In addition, providing video feedback, we also need to look at additional factors that result in compensatory strategies that were identified in the Wren et al study. Hartigan et al J Ortho Sport Phy Ther 2013 looked at Kinesiophobia (fear of movement) prevalence in ACLR athletes. What the authors found was that a lot of athletes scored high on the Tampa Scale for Kinesiophobia following ACLR. This is a research based valid measure of fear of movement in athletes. Whether it is the chicken before the egg or egg before the chicken, what we do know is that athletes high high Kinesiophobia move differently. They are more hesitant to move to the involved side, tend to shift their weight away from the involved side and have less control of the limb in single limb activities. So is it the subconscious awareness of the movement or lack of stability that creates the fear or is it the fear that creates the lack of stability. Sadly there are a lot of athletes that are discharged from PT who still demonstrate a lot of kinesiophobia.
The answer is not real clear. What we do know is that you can train them out of it. Before I knew what kinesiophobia was, the young athlete pictured here presented to my office for a return to play (RTPlay) assessment. During his history he stated:
- I am not confident moving to that side
- That side does not feel the same
- I don't feel like I am as strong on that side
- I am nervous cutting to that side.
Ardern et al Am J Sports Med 2013 showed that athletes who have had an ACLR have relinquished this sport locus of control to the health care provider. So what the heck is that and why does it matter? As an athlete, who is in control of your destiny as an athlete? Who controls how hard you work? Who determines how hard you practice? Who determines how much you effort you put out on the field. Ultimately, who determines you success in sports? The answer in most cases is you, the athlete. You are in control of your destiny. You have the sport locus of control. You are in control of your destiny in sports.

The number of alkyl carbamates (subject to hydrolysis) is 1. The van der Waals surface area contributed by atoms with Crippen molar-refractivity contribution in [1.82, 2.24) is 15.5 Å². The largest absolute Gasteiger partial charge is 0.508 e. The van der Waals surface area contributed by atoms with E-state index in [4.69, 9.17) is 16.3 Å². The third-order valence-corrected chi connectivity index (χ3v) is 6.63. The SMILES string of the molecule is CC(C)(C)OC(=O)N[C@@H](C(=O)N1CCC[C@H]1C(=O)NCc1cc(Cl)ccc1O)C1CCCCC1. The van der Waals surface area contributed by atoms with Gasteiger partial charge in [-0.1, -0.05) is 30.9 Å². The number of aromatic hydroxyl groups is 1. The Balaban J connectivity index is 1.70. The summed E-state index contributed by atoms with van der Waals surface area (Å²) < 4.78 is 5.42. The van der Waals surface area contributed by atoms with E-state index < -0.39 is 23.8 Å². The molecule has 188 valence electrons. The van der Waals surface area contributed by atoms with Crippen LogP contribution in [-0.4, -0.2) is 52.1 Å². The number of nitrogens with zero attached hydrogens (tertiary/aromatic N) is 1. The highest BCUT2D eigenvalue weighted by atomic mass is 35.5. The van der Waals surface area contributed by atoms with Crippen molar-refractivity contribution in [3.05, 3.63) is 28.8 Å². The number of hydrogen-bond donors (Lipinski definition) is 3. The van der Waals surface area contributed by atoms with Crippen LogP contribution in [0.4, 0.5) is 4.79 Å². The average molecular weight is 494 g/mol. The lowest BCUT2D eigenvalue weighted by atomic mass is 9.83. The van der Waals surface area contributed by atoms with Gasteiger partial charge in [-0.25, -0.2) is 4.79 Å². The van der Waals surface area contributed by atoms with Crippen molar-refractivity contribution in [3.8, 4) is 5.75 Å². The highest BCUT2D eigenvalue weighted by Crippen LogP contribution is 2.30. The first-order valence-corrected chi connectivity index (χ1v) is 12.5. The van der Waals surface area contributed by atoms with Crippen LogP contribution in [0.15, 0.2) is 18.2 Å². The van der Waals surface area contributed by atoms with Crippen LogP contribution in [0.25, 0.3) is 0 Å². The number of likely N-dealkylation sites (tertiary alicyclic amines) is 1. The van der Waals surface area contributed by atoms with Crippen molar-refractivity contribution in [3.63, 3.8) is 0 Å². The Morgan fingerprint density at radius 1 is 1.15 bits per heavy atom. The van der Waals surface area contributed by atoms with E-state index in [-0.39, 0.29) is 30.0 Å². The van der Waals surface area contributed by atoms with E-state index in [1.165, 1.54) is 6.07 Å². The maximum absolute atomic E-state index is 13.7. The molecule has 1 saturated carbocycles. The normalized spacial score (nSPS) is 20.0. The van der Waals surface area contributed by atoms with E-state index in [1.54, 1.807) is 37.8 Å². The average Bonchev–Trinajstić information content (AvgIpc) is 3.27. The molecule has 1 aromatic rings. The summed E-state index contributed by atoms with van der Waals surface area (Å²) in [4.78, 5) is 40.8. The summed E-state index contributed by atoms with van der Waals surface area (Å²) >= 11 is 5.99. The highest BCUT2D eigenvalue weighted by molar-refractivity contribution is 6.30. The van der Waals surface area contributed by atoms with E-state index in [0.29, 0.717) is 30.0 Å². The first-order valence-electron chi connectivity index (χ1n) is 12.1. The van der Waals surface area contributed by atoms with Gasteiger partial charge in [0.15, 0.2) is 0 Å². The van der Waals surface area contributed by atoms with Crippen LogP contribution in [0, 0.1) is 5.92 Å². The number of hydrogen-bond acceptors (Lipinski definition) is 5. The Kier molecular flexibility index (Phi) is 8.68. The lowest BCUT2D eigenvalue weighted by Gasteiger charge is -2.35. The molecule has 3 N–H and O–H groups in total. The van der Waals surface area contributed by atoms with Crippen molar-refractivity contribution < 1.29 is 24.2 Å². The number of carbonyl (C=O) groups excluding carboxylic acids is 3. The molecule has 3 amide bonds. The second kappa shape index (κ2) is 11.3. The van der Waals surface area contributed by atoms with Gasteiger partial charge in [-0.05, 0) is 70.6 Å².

Following an injury or ACLR, the athlete, many times for the first time, reliquish this sport locus of control to the health care provider. So suddenly someone else tells them what they can do at the gym, when they get off crutches, when they can start doing drills, practice with or without a brace and when they can get back to sport. In other words, someone else has the Sport Locus of Control. This lack of control can lead to depression and can add to kinesiophobia. So, it is vital that we give that control to the patient in visit 1. I am often heard saying, I am simply a coach and an educator, I will coach you along the process and educate you why we do what we do but at the END OF THE DAY IT IS UP TO YOU! In that one sentence, I am passing the sport locus of control over to the athlete.
In addition to passing the sport locus of control onto the athlete, we must also think through how we can impact kinesiophobia starting immediately in the first visit. What we have found that works very well is:
- Educate the athlete why you do what you do - they are much more likely to do if they know why.
- Pair with other ACLRs who are later in the process. This will create conversations and they will see how far along they will be in 3 weeks, 2 months, 4 months - it is encouraging.
- Start full weight bearing as soon as possible. This will help to normalize gait, aid in reducing qua atrophy and reduce risk for lack of TKE with gait.
- Start single leg activities as soon as possible. This is NOT balance but things like single leg squats, single leg hops, etc. This will build confidence.
- Push quality over quantity. We know it is the magnitude and speed of valgus that cause injury. Make sure they control that throughout the range of motion prior to proceeding.
- Make them work hard. Push them hard but safely. People are often amazed at what they can achieve.
Too touchy for you? Me to. Next week we will talk about specific training to control dynamic valgus. Please make sure to check out our new website at www.iceperform.com where our goal is to help you help others. #ViPerformAMI